Friday, June 13, 2008

Ireland railroads Lisbon Treaty...

Ireland has always been a thorn to the European Union elites and just like the Nice Treaty voters have said a resounding 'No' to the Lisbon Treaty that apparently seeks to streamline decision making within the EU (and many other smaller things). Sinn Fein was the main protagonist in the 'no' camp and even though most TD's supported the treaty, our little staunch Republican minority in government managed to pull it off, don't ask me how. This is kind of like the '12 Angry Men' scenario - every member state needs to ratify the treaty or else they can't drive Lisbon through. Perhaps the bigwigs should just um, scrap that rule? Maybe a 80% majority would suffice? Morons.

It may seem hypocritcal, or even a tinge of betrayal against the EU who had been instrumental in Ireland's phenomenal economic growth in the past 15 years. Those poor saps who worked so hard in selling Lisbon can kiss their sorry treaty goodbye thanks to the hard-necked Irish. I would've personally voted no too. Left-wing conspiracy perhaps? I don't listen to neither side any more, I'm just glad we were able to hold a referendum while the other 490 million EU citizens sit idly by. Either way, democracy has spoken and I am proud my compatriots are the only ones in the EU (less than 1% of the total population) to have a voice in this. Never before has Ireland had to make such an important decision in its history (as a free state, of course).

Critics say the Lisbon Treaty undermines smaller EU states and may threaten Ireland's neutrality stance - already tarnished by allowing US airplanes en route to Iraq.
Since I've been away so long I admit I hadn't taken any interest in Lisbon till today. Here's something I dug up that compacts what the No camp is propagating...


One month on...

I'm not one for milestones or anniversaries, heck I don't even like celebrating my own birthdays but anyway it's been one month so far on my Beijing stint. Rather unfortunately it's also been one month since the Sichuan earthquake. Quite the day at work I remember - feeling my first earthquake and falling mysteriously ill that prolonged many weeks later. Aside from the bumpy start I'm quite happy I haven't seriously fucked anything up or landed myself in hot water with the friendly Public Security Bureau. There were some teething issues with our workflow but that was expected. Question is will everybody learn from their mistakes?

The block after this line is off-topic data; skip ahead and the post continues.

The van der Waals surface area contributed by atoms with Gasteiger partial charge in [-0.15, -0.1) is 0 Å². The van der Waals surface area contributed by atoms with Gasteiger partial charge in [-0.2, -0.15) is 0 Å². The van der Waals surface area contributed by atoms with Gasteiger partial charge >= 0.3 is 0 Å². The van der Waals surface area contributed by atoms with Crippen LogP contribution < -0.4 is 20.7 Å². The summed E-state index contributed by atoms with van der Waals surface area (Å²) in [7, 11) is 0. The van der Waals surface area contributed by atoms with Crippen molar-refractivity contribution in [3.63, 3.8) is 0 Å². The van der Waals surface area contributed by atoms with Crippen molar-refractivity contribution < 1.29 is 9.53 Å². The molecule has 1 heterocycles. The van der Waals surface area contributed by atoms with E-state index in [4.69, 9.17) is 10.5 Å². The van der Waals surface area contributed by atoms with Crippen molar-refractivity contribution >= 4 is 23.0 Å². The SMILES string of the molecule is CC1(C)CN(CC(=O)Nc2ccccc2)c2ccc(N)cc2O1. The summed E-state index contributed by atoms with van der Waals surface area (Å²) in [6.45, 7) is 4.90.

My explorer spirit has died down recently, and with that I've begun to notice quips and aspects of Beijing life that's beginning to annoy me. First of all, what's with the fucking incessant car horns people?? Every taxi driver I've taken seems to blast the horn like it's a toy. And when will these fuckstick drivers learn that horns won't make the traffic jam go away!
Secondly, for a city that's going to pride itself as an Olympic host, upcoming global superpower and what not, the level of service in general is just appalling. I know China is still classified as a third world country but Beijing is surely a first world city. I'm not trying to be a snob but first world cities demand a level of service and etiquette that reflects its wealth and status.
Other than these two main items, plus hundreds of smaller things, I'm still looking what this city can offer and how I can take advantage of it. How much can I achieve as a relative foreign journalist with PRC citizenship? We shall see - 54 days till the Olympics and 88 more till I return and ponder resignation.

Monday, June 09, 2008

Chengde: a city of too many prayers and temples

Chengde is an amalgamation of Chinese tribes: Han Chinese, Mongolian, Manchurian, Tibetan and other minor tribes. The most noticeably different would be Manchurians, whose skin is more pale and apparently the women are more tempermental!
Anyway, as the title suggests, Chengde's many tourist attractions are its temples of different Buddhist sects. The Qianlong emperor of the Ming dynasty constructed a mountain resort here, fenced off by its own little great wall and filled with pristine lakes and villa style homes. He also built many temples in Chengde to appease the different Buddhist tribes and ease integration (after subjugation one would assume). An old saying goes: "a Buddhist temple equals 50,000 troops".

Go here for more pics.


Sunday, June 01, 2008

New media player up and running

SCMP's new Brightcove media player is now up live.

And to give you a taste of it, here's my most recent vidcast about the Paralympic's volunteer guide. Jist of the story is that some of the language used to describe certain disabled groups were deemed inappropriate because of their sheer generalisation. See for yourself.